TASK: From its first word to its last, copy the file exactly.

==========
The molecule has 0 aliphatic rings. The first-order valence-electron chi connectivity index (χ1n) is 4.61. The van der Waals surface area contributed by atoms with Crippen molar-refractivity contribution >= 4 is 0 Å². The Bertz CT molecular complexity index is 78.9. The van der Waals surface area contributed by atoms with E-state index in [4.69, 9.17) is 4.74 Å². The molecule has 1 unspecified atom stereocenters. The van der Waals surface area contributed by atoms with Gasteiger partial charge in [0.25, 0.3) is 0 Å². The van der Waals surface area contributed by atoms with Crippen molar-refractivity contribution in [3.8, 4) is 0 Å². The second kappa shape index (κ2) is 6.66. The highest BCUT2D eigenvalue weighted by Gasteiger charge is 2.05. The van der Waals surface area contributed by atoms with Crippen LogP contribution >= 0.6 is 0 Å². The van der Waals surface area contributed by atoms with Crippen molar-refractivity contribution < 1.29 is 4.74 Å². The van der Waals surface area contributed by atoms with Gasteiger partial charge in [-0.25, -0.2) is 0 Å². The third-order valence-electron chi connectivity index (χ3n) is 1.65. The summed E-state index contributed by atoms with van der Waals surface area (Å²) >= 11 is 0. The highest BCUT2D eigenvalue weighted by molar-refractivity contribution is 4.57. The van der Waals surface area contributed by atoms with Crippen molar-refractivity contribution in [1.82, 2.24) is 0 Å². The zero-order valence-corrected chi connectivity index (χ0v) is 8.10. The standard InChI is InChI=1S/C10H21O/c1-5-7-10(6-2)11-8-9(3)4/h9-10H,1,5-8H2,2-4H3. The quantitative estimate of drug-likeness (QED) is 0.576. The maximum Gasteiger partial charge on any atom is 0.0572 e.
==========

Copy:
The molecule has 0 aliphatic rings. The first-order valence-electron chi connectivity index (χ1n) is 4.61. The van der Waals surface area contributed by atoms with Crippen molar-refractivity contribution >= 4 is 0 Å². The Bertz CT molecular complexity index is 78.9. The van der Waals surface area contributed by atoms with E-state index in [4.69, 9.17) is 4.74 Å². The molecule has 1 unspecified atom stereocenters. The van der Waals surface area contributed by atoms with Gasteiger partial charge in [0.25, 0.3) is 0 Å². The van der Waals surface area contributed by atoms with Crippen molar-refractivity contribution in [3.8, 4) is 0 Å². The second kappa shape index (κ2) is 6.66. The highest BCUT2D eigenvalue weighted by Gasteiger charge is 2.05. The van der Waals surface area contributed by atoms with Crippen LogP contribution >= 0.6 is 0 Å². The van der Waals surface area contributed by atoms with Crippen molar-refractivity contribution < 1.29 is 4.74 Å². The van der Waals surface area contributed by atoms with Gasteiger partial charge in [-0.25, -0.2) is 0 Å². The third-order valence-electron chi connectivity index (χ3n) is 1.65. The summed E-state index contributed by atoms with van der Waals surface area (Å²) >= 11 is 0. The highest BCUT2D eigenvalue weighted by molar-refractivity contribution is 4.57. The van der Waals surface area contributed by atoms with Crippen molar-refractivity contribution in [1.82, 2.24) is 0 Å². The zero-order valence-corrected chi connectivity index (χ0v) is 8.10. The standard InChI is InChI=1S/C10H21O/c1-5-7-10(6-2)11-8-9(3)4/h9-10H,1,5-8H2,2-4H3. The quantitative estimate of drug-likeness (QED) is 0.576. The maximum Gasteiger partial charge on any atom is 0.0572 e.